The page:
By American Heart Association News – Eve Walker was 12 when her 16-year-old sister Louise collapsed at a party and died on the dance floor.

Sixteen years later, in 2002, Walker had a heart attack.

She’d been having shortness of breath and dull chest pains for several days. But it wasn’t until she began having pain in her leg that traveled up her side and arm, and then into her face and jaw that she frantically called a neighbor for help.

They rushed to a Detroit hospital, where Walker was diagnosed with a heart attack and ultimately hypertrophic cardiomyopathy, a condition she unknowingly shared with her sister. The condition, which is often inherited and causes the walls of the heart to thicken, is a common cause of sudden cardiac arrest in young people.

Her doctor recommended she get an implantable cardioverter defibrillator, or ICD, to shock her heart should a life-threatening rhythm ever occur. But being unwilling to fully accept what had happened, Walker chose not to receive the device and hoped medication and a change in diet and exercise would suffice.

“What’s super amazing to me is, I was a dancer most of my life, and there were times when I felt really slow or needed a second wind,” said Walker, now 43 and living in Los Angeles. “I didn’t feel like I had the stamina of everybody else, but I never ever put this together like something’s wrong.”

A year after her heart attack, Walker moved to California to work as a comedic actress. It was there she learned her sister had died from heart disease, something that her family had never discussed. Her cardiologist made the discovery after going over her family history and asking Walker to get a copy of her sister’s death certificate.

“I didn’t feel like I had the stamina of everybody else, but I never ever put this together like something’s wrong.”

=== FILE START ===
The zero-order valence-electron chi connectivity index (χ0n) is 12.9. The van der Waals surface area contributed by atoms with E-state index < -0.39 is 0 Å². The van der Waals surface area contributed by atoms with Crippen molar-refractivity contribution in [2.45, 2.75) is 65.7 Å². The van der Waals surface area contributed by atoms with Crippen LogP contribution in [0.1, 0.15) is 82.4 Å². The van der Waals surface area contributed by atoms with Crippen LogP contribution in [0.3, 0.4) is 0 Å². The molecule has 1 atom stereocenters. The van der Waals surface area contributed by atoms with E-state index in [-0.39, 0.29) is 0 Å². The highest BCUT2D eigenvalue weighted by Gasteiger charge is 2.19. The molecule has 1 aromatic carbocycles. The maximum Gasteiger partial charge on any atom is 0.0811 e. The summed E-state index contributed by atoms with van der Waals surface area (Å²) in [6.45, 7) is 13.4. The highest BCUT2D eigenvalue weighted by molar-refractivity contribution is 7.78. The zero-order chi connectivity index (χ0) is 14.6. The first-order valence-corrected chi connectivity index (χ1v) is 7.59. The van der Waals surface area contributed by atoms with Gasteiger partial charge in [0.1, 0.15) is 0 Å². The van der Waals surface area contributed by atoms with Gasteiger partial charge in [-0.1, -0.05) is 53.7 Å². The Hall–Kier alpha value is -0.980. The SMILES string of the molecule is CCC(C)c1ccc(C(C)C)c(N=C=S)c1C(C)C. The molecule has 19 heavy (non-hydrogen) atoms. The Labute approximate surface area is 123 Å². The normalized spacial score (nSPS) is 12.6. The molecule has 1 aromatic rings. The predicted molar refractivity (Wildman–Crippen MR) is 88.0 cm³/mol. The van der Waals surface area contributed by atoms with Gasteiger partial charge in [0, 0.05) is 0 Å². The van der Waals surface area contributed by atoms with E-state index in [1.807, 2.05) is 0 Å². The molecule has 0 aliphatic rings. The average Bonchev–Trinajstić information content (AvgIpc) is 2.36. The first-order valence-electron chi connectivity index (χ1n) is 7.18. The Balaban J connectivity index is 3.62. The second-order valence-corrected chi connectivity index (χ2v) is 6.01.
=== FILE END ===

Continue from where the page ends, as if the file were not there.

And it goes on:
Fortunately, none of Walker’s children or other siblings have the condition, which affected her mother and maternal grandmother.

Fast forward to 2014. Having retired from the entertainment industry, Walker was about to turn 40 and wanted to do something big to celebrate. She decided it was time for a “mommy makeover.” She met with a Beverly Hills plastic surgeon who told her she would have to pass a stress test because of her heart condition.

“After a minute and 25 seconds on the treadmill I was about to faint. I was completely out of breath, completely exasperated,” Walker said.

Walker underwent a heart catheterization and doctors discovered a bent artery. That was her final wake-up call, and she had the ICD surgery within a week.

“Something remarkable happened to me,” Walker said. “I stopped having insomnia. For years, I lived in fear that I would die in my sleep. It actually gave me a sense of security.”

Walker’s son, Caleb, 20, said it was scary at times when his mom would be sick or hospitalized. Once, a doctor told him to say his goodbyes because she might not live.

“I think she did a remarkable job staying positive and maneuvering through that situation,” he said. “It’s very inspiring.”

She’s really living her life now, he said.

Walker’s scar on her chest reminds her she is a survivor.

For a long time, she didn’t want anyone to know she had heart disease. But that has changed, and she is sharing her story as a 2017 Go Red For Women national ambassador for the American Heart Association.

american heart group

Eve Walker (top row, second from left) with other Go Red For Women national ambassadors.

“I wasn’t just saying yes for me. I was saying yes for all of those women who may have been experiencing symptoms and may not have known what is going on,” said Walker, who is a consultant at a large health plan organization and also a certified life coach.

“It’s been one of the most amazing things I’ve done with my life. I’ve turned my pain into purpose and I’m helping people every day live their best lives in spite of the circumstances.”

Cardiovascular disease in the U.S. kills approximately one woman every 80 seconds. The good news is that 80 percent of cardiac events may be prevented with education and lifestyle changes. Learn more at

This story originally appeared on American Heart Association News and is republished here with express permission. American Heart Association/American Stroke Association  is devoted to saving people from heart disease and stroke — the two leading causes of death in the world.  We team with millions of volunteers to fund innovative research, fight for stronger public health policies, and provide lifesaving tools and information to prevent and treat these diseases. The Dallas-based association is the nation’s oldest and largest voluntary organization dedicated to fighting heart disease and stroke. To learn more or to get involved, call 1-800-AHA-USA1, visit or any of our offices around the country.